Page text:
A proposed plan to help fix Missouri’s childcare access problem is on tap to make its way back to the state legislature in 2024. The legislature failed to pass a tax credit package this year for childcare providers, donors to daycare centers, and businesses who help to cover the childcare costs of their employees.
The state’s access problem involves a shortage of childcare workers and affordable childcare options for families – ultimately taking a toll on Missouri’s workforce needs. A U.S. Chamber Foundation report estimates that Missouri loses more than $1.3 billion annually as a result of childcare shortages.
“The childcare crisis, it’s a statewide economic issue that is hurting businesses’ ability to recruit and retain workers. This is not just an issue that working parents and young children should care about. Really, every single person in the state should care about this because it affects our overall economy,” said Kara Corches, with the Missouri Chamber of Commerce and Industry. ”
According to Corches, part of Missouri’s workforce crisis has to do with lack of access to childcare.
“When we look at how tight our labor market is, we have very low unemployment. We have countless number of unfilled jobs open,” she said. “We can’t afford to lose a single person who wants to work right now. And so, if it’s an issue like child care, we think there is a tangible solution to this. And this child care tax credit package is an incredibly important piece of that puzzle to addressing it. The affordability issue is a big problem and part of the affordability issue is also there’s just not enough providers. And so, of course, it’s supply and demand also. So, hopefully this (tax credit package) will increase the supply.”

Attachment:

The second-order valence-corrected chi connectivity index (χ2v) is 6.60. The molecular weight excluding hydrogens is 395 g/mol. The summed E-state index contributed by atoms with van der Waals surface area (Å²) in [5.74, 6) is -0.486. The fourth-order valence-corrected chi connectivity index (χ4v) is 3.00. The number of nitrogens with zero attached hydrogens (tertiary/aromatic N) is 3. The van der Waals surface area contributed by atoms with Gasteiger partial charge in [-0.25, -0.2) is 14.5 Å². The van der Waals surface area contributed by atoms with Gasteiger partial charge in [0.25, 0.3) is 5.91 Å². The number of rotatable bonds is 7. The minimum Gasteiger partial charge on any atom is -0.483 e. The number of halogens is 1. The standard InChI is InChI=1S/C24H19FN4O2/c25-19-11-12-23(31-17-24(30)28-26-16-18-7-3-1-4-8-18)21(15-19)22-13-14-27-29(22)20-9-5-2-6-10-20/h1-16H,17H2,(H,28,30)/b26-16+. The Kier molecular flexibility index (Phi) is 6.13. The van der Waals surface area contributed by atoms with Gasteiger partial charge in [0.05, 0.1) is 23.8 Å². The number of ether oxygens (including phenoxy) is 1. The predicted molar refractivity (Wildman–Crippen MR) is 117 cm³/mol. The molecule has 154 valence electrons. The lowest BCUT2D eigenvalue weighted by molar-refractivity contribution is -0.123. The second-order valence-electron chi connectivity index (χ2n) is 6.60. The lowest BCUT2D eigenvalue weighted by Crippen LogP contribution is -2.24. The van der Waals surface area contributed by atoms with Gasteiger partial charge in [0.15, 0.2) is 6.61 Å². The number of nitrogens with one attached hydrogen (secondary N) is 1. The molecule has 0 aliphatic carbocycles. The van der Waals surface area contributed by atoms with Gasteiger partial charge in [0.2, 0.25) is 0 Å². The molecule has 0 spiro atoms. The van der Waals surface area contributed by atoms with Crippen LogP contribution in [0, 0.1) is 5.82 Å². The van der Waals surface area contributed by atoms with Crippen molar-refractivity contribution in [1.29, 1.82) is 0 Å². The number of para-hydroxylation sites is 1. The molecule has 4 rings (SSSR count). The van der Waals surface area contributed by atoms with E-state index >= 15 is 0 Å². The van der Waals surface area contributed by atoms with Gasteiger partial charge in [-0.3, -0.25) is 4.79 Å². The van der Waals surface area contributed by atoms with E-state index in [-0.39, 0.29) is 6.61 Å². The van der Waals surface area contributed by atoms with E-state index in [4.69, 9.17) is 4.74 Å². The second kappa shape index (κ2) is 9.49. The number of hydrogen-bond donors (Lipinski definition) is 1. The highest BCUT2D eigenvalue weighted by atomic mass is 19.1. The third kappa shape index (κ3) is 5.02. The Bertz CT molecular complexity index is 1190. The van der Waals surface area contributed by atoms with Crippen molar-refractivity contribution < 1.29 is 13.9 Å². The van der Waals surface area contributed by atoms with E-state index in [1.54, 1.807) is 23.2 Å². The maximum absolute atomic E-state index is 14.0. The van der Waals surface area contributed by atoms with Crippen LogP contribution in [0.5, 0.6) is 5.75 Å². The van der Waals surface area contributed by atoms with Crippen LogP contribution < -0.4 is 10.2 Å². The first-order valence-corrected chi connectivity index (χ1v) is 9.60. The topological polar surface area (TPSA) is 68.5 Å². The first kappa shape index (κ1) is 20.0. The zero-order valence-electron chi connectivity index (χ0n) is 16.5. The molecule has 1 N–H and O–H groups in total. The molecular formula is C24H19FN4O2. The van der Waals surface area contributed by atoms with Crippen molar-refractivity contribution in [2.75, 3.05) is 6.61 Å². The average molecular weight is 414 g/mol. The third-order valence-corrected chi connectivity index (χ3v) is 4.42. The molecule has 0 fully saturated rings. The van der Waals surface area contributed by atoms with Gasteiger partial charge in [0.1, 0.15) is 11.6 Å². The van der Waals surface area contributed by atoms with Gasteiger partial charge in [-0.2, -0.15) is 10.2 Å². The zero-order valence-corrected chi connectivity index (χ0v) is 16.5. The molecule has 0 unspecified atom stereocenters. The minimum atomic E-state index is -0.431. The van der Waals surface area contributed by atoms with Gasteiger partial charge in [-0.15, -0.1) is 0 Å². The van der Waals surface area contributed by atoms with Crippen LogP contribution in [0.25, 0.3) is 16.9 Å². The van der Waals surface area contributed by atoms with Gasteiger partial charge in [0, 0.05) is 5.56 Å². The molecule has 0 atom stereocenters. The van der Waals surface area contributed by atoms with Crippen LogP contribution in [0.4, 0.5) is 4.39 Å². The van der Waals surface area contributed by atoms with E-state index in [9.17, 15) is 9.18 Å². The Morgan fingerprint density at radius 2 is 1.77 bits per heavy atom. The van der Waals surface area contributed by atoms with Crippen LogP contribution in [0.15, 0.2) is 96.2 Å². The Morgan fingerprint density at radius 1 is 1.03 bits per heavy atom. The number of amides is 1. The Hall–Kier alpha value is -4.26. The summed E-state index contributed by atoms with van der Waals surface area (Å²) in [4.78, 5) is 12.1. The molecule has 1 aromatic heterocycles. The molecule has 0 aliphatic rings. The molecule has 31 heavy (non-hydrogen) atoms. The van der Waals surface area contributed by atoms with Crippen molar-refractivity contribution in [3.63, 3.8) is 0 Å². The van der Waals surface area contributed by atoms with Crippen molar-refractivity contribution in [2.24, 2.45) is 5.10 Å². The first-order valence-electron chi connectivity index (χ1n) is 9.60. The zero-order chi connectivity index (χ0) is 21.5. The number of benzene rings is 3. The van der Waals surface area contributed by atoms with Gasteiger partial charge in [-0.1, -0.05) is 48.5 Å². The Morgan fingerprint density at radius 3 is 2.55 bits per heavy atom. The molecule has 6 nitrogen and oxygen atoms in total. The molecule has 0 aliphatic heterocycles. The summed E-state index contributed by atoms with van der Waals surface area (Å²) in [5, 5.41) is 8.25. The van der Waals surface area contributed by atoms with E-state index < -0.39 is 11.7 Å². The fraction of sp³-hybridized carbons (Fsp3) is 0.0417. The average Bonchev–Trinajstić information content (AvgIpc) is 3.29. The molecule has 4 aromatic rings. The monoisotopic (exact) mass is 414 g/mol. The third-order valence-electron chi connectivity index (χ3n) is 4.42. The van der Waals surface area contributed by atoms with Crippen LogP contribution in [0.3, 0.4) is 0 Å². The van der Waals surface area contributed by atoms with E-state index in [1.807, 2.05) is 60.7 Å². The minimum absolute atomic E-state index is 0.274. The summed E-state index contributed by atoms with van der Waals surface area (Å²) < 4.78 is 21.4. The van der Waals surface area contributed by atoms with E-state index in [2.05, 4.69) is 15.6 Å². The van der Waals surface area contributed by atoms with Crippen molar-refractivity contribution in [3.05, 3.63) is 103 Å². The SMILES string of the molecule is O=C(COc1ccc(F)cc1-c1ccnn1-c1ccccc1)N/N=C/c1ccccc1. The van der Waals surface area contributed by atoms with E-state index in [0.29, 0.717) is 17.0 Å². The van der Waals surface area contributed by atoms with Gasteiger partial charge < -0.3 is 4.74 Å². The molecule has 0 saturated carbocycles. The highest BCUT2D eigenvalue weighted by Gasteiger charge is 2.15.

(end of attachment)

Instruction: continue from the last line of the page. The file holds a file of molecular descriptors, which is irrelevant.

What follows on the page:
Corches said addressing the state’s childcare access problem is not a one-size-fits-all approach.
“Ultimately a parent should have that decision,” she said. “If they want to stay at home, that’s great and that’s their opportunity and their right to choose to do that. But if we want more people in the workforce right now, let’s remove all the barriers to help them join the workforce.”
She said childcare should be considered critical infrastructure.
“When a business looks to move into an area, they look to see if there’s electricity, if there’s water. We also know those businesses are looking for childcare, because they’re not going to be able to expand and create more jobs if there’s not enough childcare so those employees can go to work,” said Corches.
State Rep. Brenda Shields, R-St. Joseph, and state Sen. Lauren Arthur, D-Kansas City, sponsored this year’s legislation. They were able to pass a state budget with about $160 million designated to help prekindergarten and childcare efforts. Roughly $82 million provides universal pre-k to low-income children and $78 million boosts childcare providers rates.
Prefiling bills for the 2024 session begins December 1.
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